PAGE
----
A NASCAR Hall of Fame nominee, McGriff’s first NASCAR start came in the first Southern 500 at Darlington Raceway in 1950. He drove his car cross-country from his home in Portland, Oregon, finished ninth, and drove back to Portland.

McGriff last competed full-time in the K&N West series in 2001 when he drove for McAnally.

“I was extremely privileged to be associated with one of the 50 greatest drivers in NASCAR when Hershel drove for us in 2001,” McAnally said in a press release. “It’s great to have him back, as he returns to the series for this event.

May 5 will be a busy night at the track for the McGriff family. His granddaughter, Mariah McGriff, will compete in a Super Late Model division race and Hershel McGriff Jr. will compete in an Outlaw Late Model race.

NASCAR Next’s Hailie Deegan to race in K&N West for Bill McAnally Racing

Bill McAnally Racing
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Hailie Deegan, the only female member of the current NASCAR Next class and daughter of X-Games athlete Brian Deegan, will compete in NASCAR’s K&N Pro Series West this season for Bill McAnally Racing, the team announced Wednesday.

Deegan, 16, earned the ride after taking part in a series of test sessions with the team and Toyota late in 2017.

Deegan will drive the No. 19 Mobil 1 / NAPA Power Premium Plus Toyota and joins teammates Cole Rouse and the returning Derek Kraus.

Todd Gilliland, who won the last two K&N West titles for the team, will compete in the Camping World Truck Series.

Deegan is the only announced female driver for the series this year after two, Julia Landauer and Nicole Behar, competed in it last year. They finished the season seventh and eighth.

The native of Temecula, California, also will race in select K&N East events.

“I’m really excited,” Deegan said in a press release. “This is the best team and equipment in the series. BMR has been great to work with. I look forward to racing at a high level on the East and West Coasts with the top team. We are ready to put in the work to continue being a serious competitor.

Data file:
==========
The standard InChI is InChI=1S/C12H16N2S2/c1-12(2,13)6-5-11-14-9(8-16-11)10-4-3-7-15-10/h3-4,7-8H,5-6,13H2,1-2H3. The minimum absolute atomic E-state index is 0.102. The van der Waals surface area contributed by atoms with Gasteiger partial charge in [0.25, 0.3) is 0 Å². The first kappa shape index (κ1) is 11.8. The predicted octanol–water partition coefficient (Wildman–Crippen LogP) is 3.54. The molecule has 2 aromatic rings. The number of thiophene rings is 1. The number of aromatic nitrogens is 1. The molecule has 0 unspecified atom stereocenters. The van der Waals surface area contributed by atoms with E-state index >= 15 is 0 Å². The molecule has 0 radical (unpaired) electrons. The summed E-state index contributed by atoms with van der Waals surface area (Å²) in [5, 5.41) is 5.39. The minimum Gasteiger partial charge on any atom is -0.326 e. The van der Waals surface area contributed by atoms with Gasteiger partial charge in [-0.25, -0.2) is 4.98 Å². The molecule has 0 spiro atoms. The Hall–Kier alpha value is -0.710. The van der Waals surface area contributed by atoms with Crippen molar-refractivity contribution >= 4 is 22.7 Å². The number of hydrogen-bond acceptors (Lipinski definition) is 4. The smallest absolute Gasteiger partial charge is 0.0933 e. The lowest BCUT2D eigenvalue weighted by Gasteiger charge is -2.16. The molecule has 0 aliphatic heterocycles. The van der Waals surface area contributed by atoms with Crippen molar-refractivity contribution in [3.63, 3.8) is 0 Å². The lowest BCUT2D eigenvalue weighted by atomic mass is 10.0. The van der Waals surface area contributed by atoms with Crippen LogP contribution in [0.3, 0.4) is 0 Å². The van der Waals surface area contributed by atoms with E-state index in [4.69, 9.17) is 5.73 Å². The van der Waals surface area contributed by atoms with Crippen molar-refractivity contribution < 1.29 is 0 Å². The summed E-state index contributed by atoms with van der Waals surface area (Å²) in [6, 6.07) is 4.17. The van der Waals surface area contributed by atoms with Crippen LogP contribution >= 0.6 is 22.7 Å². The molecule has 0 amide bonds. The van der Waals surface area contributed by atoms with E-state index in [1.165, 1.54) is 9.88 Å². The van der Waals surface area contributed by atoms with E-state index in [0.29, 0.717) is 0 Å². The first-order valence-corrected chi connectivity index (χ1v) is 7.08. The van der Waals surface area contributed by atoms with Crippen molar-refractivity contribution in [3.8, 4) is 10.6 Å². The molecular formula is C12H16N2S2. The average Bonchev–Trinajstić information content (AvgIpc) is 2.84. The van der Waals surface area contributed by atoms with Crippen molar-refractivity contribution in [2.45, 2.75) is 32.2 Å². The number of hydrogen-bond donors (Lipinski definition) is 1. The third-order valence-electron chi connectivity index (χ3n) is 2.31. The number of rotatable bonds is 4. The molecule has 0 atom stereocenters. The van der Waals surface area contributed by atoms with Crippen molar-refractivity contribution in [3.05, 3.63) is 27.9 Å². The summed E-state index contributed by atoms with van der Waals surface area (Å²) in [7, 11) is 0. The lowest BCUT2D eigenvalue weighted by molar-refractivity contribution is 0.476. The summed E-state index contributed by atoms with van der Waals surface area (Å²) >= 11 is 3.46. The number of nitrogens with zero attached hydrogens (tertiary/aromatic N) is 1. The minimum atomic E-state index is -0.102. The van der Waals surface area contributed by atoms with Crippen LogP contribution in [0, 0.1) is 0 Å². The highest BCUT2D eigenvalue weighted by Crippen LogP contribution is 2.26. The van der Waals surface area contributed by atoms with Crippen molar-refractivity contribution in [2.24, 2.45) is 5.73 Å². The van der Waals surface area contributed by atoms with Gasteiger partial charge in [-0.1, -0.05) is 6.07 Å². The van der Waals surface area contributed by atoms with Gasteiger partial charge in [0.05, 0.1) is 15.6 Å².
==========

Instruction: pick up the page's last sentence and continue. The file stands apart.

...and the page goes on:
“It will be exciting to be part of the K&N Series. It’s been a great building ground for a lot of successful NASCAR drivers. It’s a big step.”

On her Twitter profile, Deegan declares, “I want to follow in the footsteps of my Dad.”

Brian Deegan has won the most Freestyle Motocross medals in X Games history with 10. He has multiple championships in the Lucas Oil Pro 2 and Lucas Oil Pro Lite series.

Hailie Deegan began off-road racing when she was 8 and became the first female to win a race and a championship in the Lucas Oil Off-Road Racing Series.

In 2015, she was the Modified Kart Regional Champion and the next year was the Modified Kart National Champion as well as the Driver of the Year. In 2017, she was the first female in the Pro Lite division of the Lucas Oil Off-Road Series to have multiple podiums in her rookie year.

Deegan took part in NASCAR’s Drive for Diversity combine in 2016 and won the 2017 NASCAR Diversity Young Racer award.

She will seek to become the first woman to win a K&N title and a major NASCAR championship. If she does, it would give Bill McAnally Racing its fourth consecutive K&N West title and ninth overall.

“She’s a very talented driver, who brings with her a lot of energy and excitement,” McAnally said in a press release. “We look forward to being a big part of Hailie’s development as she takes this next step in her racing career. We anticipate great things ahead for everybody, including our partners and fans.”

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Todd Gilliland wins second straight K&N Pro Series West title

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Saturday night saw Todd Gilliland win his second straight K&N Pro Series West title in a big night for Bill McAnally Racing.

The 17-year-old driver clinched the title by finishing second in the West Coast Stock Car Hall of Fame 150 at Kern County Raceway Park in Bakersfield, California.

Gilliland placed second to teammate Derek Kraus, who won his first K&N West race after leading 48 of the race’s 150 laps. Riley Herbst completed a sweep of the top three for Bill McAnally Racing.

The son of former Cup Series driver David Gilliland, Todd Gilliland capped off his championship run with his 11th top five in 14 races. He won six races for the second year in a row. Four of his wins this year came in the first five races of the season.

The driver of the No. 16 Toyota needed to finish seventh or better to clinch. His main rival for the title, teammate Chris Eggleston, suffered a flat tire on Lap 65. After undergoing repairs, Eggleston finished 20th, three laps down.

Eggleston finished 28 points back from Gilliland.

“It feels great,” Gilliland said after the race. “All this hard work and dedication these guys put in, and it all comes down to this. To be able to get it done is very special.”

Gilliland’s title comes a month after he lost out on the K&N East title to Harrison Burton by eight points. He’s won 17 K&N races the last two seasons.

Bill McAnally Racing has now won three K&N West titles in a row for the second time. It first accomplished the feat from 1999-2001, when Sean Woodside and Brendan Gaughan (twice) claimed titles.

Kraus, 16, led the final 45 laps and clinched the Rookie of the Year award with his win. He finished the season with nine top fives, including three runner-up finishes.

The West Coast Stock Car Hall of Fame Championship 150 will air at 3:30 p.m. ET on Friday on NBCSN.